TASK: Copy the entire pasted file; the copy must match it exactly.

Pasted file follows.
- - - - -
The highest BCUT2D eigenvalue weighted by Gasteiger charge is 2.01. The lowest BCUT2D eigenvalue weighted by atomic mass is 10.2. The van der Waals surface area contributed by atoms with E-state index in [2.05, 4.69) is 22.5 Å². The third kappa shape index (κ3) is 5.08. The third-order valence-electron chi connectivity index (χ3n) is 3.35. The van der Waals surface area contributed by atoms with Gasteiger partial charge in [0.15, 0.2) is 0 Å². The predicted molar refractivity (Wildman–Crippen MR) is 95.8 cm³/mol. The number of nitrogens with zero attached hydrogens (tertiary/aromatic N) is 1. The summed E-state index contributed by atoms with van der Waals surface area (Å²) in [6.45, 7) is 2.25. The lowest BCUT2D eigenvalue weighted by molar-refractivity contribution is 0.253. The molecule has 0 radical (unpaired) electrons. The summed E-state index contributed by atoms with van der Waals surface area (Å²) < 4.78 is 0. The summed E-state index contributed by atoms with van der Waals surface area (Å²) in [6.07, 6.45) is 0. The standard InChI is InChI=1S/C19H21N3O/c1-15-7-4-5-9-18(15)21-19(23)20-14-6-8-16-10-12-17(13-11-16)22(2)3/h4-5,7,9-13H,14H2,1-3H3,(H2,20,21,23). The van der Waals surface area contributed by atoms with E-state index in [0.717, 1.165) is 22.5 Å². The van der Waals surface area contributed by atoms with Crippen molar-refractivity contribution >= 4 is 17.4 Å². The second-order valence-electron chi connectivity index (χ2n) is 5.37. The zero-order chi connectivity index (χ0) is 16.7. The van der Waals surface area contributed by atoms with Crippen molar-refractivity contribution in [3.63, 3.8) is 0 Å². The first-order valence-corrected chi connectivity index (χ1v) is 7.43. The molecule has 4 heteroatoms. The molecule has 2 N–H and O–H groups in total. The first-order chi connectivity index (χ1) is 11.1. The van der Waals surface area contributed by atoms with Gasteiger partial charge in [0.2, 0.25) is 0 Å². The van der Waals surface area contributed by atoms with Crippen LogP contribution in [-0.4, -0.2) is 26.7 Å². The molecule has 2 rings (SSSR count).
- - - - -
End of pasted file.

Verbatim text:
The highest BCUT2D eigenvalue weighted by Gasteiger charge is 2.01. The lowest BCUT2D eigenvalue weighted by atomic mass is 10.2. The van der Waals surface area contributed by atoms with E-state index in [2.05, 4.69) is 22.5 Å². The third kappa shape index (κ3) is 5.08. The third-order valence-electron chi connectivity index (χ3n) is 3.35. The van der Waals surface area contributed by atoms with Gasteiger partial charge in [0.15, 0.2) is 0 Å². The predicted molar refractivity (Wildman–Crippen MR) is 95.8 cm³/mol. The number of nitrogens with zero attached hydrogens (tertiary/aromatic N) is 1. The summed E-state index contributed by atoms with van der Waals surface area (Å²) in [6.45, 7) is 2.25. The lowest BCUT2D eigenvalue weighted by molar-refractivity contribution is 0.253. The molecule has 0 radical (unpaired) electrons. The summed E-state index contributed by atoms with van der Waals surface area (Å²) < 4.78 is 0. The summed E-state index contributed by atoms with van der Waals surface area (Å²) in [6.07, 6.45) is 0. The standard InChI is InChI=1S/C19H21N3O/c1-15-7-4-5-9-18(15)21-19(23)20-14-6-8-16-10-12-17(13-11-16)22(2)3/h4-5,7,9-13H,14H2,1-3H3,(H2,20,21,23). The van der Waals surface area contributed by atoms with E-state index in [0.717, 1.165) is 22.5 Å². The van der Waals surface area contributed by atoms with Crippen molar-refractivity contribution >= 4 is 17.4 Å². The second-order valence-electron chi connectivity index (χ2n) is 5.37. The zero-order chi connectivity index (χ0) is 16.7. The van der Waals surface area contributed by atoms with Crippen molar-refractivity contribution in [3.63, 3.8) is 0 Å². The first-order valence-corrected chi connectivity index (χ1v) is 7.43. The molecule has 4 heteroatoms. The molecule has 2 N–H and O–H groups in total. The first-order chi connectivity index (χ1) is 11.1. The van der Waals surface area contributed by atoms with Gasteiger partial charge in [0.2, 0.25) is 0 Å². The van der Waals surface area contributed by atoms with Crippen LogP contribution in [-0.4, -0.2) is 26.7 Å². The molecule has 2 rings (SSSR count).